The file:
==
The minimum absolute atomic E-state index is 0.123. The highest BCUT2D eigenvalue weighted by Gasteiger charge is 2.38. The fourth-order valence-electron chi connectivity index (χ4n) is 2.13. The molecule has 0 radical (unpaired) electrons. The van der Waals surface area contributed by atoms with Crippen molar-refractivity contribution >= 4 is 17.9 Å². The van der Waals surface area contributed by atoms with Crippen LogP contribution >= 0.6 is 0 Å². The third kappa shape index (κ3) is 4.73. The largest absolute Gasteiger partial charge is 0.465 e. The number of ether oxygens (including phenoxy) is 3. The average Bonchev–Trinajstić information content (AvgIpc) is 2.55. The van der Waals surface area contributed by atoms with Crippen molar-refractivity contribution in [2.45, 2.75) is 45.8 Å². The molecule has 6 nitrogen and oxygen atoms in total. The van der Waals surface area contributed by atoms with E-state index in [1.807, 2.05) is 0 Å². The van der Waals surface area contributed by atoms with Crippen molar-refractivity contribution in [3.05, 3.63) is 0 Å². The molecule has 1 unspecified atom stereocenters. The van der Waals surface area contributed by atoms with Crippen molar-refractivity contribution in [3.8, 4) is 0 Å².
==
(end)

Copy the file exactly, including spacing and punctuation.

The minimum absolute atomic E-state index is 0.123. The highest BCUT2D eigenvalue weighted by Gasteiger charge is 2.38. The fourth-order valence-electron chi connectivity index (χ4n) is 2.13. The molecule has 0 radical (unpaired) electrons. The van der Waals surface area contributed by atoms with Crippen molar-refractivity contribution >= 4 is 17.9 Å². The van der Waals surface area contributed by atoms with Crippen LogP contribution >= 0.6 is 0 Å². The third kappa shape index (κ3) is 4.73. The largest absolute Gasteiger partial charge is 0.465 e. The number of ether oxygens (including phenoxy) is 3. The average Bonchev–Trinajstić information content (AvgIpc) is 2.55. The van der Waals surface area contributed by atoms with Crippen molar-refractivity contribution in [2.45, 2.75) is 45.8 Å². The molecule has 6 nitrogen and oxygen atoms in total. The van der Waals surface area contributed by atoms with E-state index in [1.807, 2.05) is 0 Å². The van der Waals surface area contributed by atoms with Crippen molar-refractivity contribution in [3.05, 3.63) is 0 Å². The molecule has 1 unspecified atom stereocenters. The van der Waals surface area contributed by atoms with Crippen molar-refractivity contribution in [3.8, 4) is 0 Å².